There are no more abstractions.
Climate change is a threat to both polar bears in America and other people around the globe that has been long considered an abstract concern by many Americans.
However, this is not true. The threat of climate change is everywhere. This was evident yet again in Wednesday's terrible weather event. Look at Hurricane Ida's devastation in New Orleans, as it headed northeast to cause massive destruction and death in New York, New Jersey and Pennsylvania last Wednesday. Robert Young, a Western Carolina University geologist, wrote in a New York Times opinion piece that the unusual destruction caused by Hurricane Ida is due to climate change. Leaders must take immediate steps to end it.
Young wrote that we need to recognize the increasing dangers facing the coast zone unless we address the changing climate in a meaningful manner. All the resilience spending is a band-aid, not a cure.
Hurricane Ida, which swept through the NYC area on September 11, flooded streets and subways, and caused extensive damage to homes. The New York Times reported that at least 20 people were killed in the Northeast by Hurricane Ida. This is in addition to the rising death toll in Louisiana.
Central Park received 3.14 inches of rain within an hour at one point. Newark Airport, New Jersey, recorded 3.24 inches of rain in an hour. This kind of record-breaking, intense rainfall is normally considered an once-in-500-years phenomenon. However, Axios points out that this type of storm will probably occur more often due to environmental degradation.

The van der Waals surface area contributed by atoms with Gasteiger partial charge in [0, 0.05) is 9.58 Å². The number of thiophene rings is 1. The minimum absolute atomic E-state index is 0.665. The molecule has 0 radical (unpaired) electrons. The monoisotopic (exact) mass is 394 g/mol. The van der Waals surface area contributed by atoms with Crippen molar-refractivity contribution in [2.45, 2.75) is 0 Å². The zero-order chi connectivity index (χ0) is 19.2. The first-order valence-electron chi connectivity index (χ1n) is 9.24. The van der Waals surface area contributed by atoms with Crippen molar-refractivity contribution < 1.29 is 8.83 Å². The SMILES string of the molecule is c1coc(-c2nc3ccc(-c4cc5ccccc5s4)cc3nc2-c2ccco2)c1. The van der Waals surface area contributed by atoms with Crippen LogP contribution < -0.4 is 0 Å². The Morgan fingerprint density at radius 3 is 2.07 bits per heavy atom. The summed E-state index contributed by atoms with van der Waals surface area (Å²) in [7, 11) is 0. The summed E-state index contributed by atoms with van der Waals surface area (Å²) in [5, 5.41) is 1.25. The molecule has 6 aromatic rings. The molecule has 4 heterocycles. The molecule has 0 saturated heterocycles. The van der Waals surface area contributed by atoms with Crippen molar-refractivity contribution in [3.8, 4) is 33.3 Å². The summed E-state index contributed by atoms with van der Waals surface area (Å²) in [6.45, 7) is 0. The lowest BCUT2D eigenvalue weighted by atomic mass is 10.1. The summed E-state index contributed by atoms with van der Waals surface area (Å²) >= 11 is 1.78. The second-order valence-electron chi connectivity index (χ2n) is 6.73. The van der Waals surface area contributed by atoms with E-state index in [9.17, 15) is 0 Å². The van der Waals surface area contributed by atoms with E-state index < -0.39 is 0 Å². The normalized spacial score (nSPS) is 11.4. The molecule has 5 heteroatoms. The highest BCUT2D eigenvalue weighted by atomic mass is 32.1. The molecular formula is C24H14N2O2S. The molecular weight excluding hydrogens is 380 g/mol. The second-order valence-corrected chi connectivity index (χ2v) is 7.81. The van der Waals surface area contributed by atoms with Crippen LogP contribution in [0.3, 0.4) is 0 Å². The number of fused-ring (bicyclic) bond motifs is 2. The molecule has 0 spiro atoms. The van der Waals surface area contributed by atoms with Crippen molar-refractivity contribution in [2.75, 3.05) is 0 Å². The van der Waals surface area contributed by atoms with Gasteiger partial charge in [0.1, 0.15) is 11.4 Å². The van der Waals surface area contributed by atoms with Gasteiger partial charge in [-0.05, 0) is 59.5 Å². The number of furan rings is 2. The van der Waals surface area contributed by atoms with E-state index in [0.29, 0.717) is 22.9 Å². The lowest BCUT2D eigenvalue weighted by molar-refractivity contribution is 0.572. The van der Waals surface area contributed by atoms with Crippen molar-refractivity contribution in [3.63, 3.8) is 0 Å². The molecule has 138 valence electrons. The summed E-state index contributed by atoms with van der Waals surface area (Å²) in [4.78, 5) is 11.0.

Although it may have been a wake-up call for some, this is not the first sign that climate change is affecting the US. The Pacific Northwest has been on fire since months, and droughts are ravaging large stretches of the country. Deadly flooding is another indicator that we are in trouble. We need to take immediate, urgent action.
READ MORE: The Truth is You Can't Protect Everything from Every Hurricane [The New York Times]
More about Hurricane Ida: Scientists say that today's deadly hurricane is linked to climate change